News / South Africa

Pulane Choane
2 minute read
9 Mar 2019
6:30 am

First year student, 79, proves there’s no limit to learning

Pulane Choane

'Age is truly just a number and we all have a role to play in making South Africa better – young and old,' says Jacob Seboko.

Jacob Seboko, 79, who is doing the first year of his BA degree in education at North West University’s Vaal campus. Picture: Twitter NWU

A 79-year-old who is doing the first year of his BA degree in education at North West University’s Vaal campus is proving that you’re never too old to learn something new.

Jacob Seboko’s wife Wilhemina died more than nine years ago, but he has found a new love in education and studying, which keeps his mind busy and helps keep loneliness at bay.

While many people don’t understand his decision, Seboko believes he continues to have a lot to offer, owing to his experience and formal teaching qualifications.

He wants to contribute positively to his community and motivate the youth to value education.

An elderly student among a class comprising people mostly 60 years his junior, Seboko laughs and says although he is committed to making a success of this new chapter in his life, it does sometimes feel strange.

Despite that, he values the experience because he learns from his younger classmates, just as they learn from him.

He adds they help him understand certain concepts, such as technology and the internet, while he helps them understand the working world, which they would otherwise probably have grasped only later in life.

He has enjoyed the attention from the media but now wants to focus on his upcoming test week.

Seboko completed secondary school via a Damelin correspondence course and worked at Rand Water in Vereeniging, south of Gauteng, before getting a government job. In 1996, he obtained a BA degree in public administration and management from the Potchefstroom University for Christian Higher Education in Vanderbijlpark.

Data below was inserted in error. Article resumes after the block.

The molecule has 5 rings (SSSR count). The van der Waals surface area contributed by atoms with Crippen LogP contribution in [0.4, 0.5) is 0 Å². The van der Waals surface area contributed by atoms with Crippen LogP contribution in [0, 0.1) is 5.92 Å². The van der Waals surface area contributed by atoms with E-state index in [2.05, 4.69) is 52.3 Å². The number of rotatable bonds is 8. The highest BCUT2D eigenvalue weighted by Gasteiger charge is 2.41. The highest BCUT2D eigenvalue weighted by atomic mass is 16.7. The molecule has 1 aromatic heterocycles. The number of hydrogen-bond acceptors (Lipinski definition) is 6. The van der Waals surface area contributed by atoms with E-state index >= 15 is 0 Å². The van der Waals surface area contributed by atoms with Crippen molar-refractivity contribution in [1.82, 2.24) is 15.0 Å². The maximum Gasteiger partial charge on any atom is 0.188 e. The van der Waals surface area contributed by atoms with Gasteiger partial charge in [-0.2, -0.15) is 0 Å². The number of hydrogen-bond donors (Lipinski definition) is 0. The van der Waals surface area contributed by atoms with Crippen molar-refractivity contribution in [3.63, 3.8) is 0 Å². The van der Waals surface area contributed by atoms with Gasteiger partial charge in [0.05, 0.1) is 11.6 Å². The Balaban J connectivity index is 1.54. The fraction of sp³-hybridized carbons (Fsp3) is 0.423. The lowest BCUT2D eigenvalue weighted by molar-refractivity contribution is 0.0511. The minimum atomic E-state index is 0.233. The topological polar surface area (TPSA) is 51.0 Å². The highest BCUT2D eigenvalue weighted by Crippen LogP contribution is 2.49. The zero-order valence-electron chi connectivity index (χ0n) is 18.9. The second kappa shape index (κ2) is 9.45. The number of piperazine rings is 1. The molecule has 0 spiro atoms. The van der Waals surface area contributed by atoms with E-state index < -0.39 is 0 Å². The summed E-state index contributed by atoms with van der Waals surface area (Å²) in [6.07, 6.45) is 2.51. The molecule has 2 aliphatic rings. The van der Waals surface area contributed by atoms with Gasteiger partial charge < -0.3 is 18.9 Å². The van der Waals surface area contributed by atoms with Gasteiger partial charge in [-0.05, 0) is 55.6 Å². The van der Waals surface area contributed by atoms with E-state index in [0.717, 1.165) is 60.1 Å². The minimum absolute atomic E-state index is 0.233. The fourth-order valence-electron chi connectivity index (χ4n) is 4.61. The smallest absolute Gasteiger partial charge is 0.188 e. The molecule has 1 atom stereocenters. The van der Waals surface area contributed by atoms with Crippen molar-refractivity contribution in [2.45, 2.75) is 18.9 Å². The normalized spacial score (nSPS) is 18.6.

In 2002, he retired from his job, but not from his passion for learning, going on to complete a diploma in adult basic education and training (Abet) from the University of South Africa (Unisa).

“Since obtaining that diploma, he enjoyed a 10-year stint as a part-time Abet [teacher],” Annette Willemse, from the NWU’s Vaal campus told OFM News.

Willemse said lecturers told her Seboko is a pleasure to have in class as he brought a new dynamic in the learning environment.

“He is always on time, always prepared and likes to interact with lecturers and classmates during contact sessions,” Willemse said.

She says Seboko is adamant he will play a role in educating the youth.

“He is especially focused on subjects such as accounting, economics, and business studies.”

Advice he offers to other pensioners with dreams of pursuing their studies is to never give up, nor be discouraged because of their age.

“You are not defined by your age! Age is truly just a number and we all have a role to play in making South Africa better – young and old,” he says.

OFM News

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